All this indicates that underneath all the rhetoric and confusions, workers are growing increasingly disillusioned with the unions. While this is generally not expressed in a very conscious way right now, there is clearly a certain subterranean maturation of class-consciousness taking place, evidenced by the growing tendency among workers to reject unionism as a source of social and political change.
Due in part to the erosion of their legitimacy, but also due to the increasing tendency towards “every man for himself” in the arena of bourgeois politics, some unions have launched broad campaigns to “organize” more workers and bring them into the union fold. A chief example of this is the SEIU’s campaigns to organize more service sector workers. In fact, in the last decade, SEIU has won National Labor Relations Board (NLRB) elections to represent such peripheral sectors of the labor force as childcare and homecare workers in a number of states. SEIU has painted these campaigns as part of a broad strategy to “organize the unorganized” and gain recognition for workers that have previously been ignored and even regarded as not part of the working class.
In reality though, the unions’ efforts have accomplished little other than increase it dues base. It has generally been able to win these elections as NLRB rules state that it only needs to win a majority of votes cast to represent these workers in collective bargaining negotiations. As generally only the most ideologically mobilized workers cast ballots, the unions have generally walked away with these elections. However, once the elections are over, the unions then claim the right to collect dues from all workers in that sector, many of whom do not even know they are now in a union.
As many of these workers receive payment from the state to care for family members as an alternative to the expense of putting them in nursing homes or day care centers, the unions have generally been able to negotiate modest raises in the first contract. However, imagine the surprise these workers have when they receive their paychecks only to learn that the raise has been cancelled out by mandatory dues reductions.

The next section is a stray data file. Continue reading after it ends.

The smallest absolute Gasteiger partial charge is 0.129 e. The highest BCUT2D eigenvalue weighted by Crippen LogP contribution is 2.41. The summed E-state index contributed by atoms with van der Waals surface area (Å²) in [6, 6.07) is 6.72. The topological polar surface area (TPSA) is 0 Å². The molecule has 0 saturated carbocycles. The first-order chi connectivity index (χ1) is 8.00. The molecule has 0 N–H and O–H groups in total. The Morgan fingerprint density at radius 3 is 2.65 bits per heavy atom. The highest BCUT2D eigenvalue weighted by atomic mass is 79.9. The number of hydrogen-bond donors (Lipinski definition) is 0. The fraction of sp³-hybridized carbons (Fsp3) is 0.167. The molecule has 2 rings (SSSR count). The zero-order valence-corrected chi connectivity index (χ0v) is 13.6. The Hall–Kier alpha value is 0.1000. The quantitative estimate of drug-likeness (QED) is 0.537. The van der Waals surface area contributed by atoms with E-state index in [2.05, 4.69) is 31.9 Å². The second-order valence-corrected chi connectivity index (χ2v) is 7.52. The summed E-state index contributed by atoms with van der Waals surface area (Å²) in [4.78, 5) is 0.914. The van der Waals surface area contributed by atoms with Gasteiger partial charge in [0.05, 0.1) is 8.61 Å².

In reality then, the recent campaigns by SEIU and other unions to “organize the unorganized” has been of no benefit to the workers themselves. Most still work for close to minimum wage, receive few if any benefits and work more hours than they are actually paid for. On top of all this, they now have to pay dues to a union few recognize as their own and many find illegitimate. While there is generally an initial upsurge in “appreciation” for the union after the initial contract, the unions generally find themselves in a rut shortly afterwards unable to communicate with its “members” or mobilize them for political action.
Therefore, far from the recent bourgeois propaganda regarding the revival of unionism today and all the academic chatter about “increasing union density” as a prerequisite for progressive change, what we are really witnessing is a subterranean maturation of class-consciousness, whereby many workers are slowly and subtly but clearly coming to reject the unions as a vehicle of political change. While many continue to look to the unions as a source of fringe benefits, they are increasingly tending to look to them only for that reason, and many do not like what they find. In the period ahead, as capitalism’s economic crisis deepens, it is likely the unions will be increasingly unable to offer these benefits, accelerating their crisis of legitimacy and making them ever less relevant in more and more workers’ eyes.
Nevertheless, exposing the unions for what they are - institutions of capitalist discipline- will remain a priority for revolutionaries in the period ahead. As they claim to “speak the language of the working-class” while in reality seeking to sabotage its independent struggle, exposing their lies will be more important than ever in a context where the historic course is open to more and more decisive class confrontations and in which the unions will likely radicalize their discourse in an attempt to keep more workers under their sway.
Moreover, as the decomposition of the capitalist system increases, and the bourgeois political structure fractures, it is likely that we will see more and more radical sounding talk from certain unions. Revolutionaries must be on guard for this and continue to patiently, but clearly, expose the nature of unions today. Nothing less than the success of the proletariat’s struggle to build a truly human community is at stake.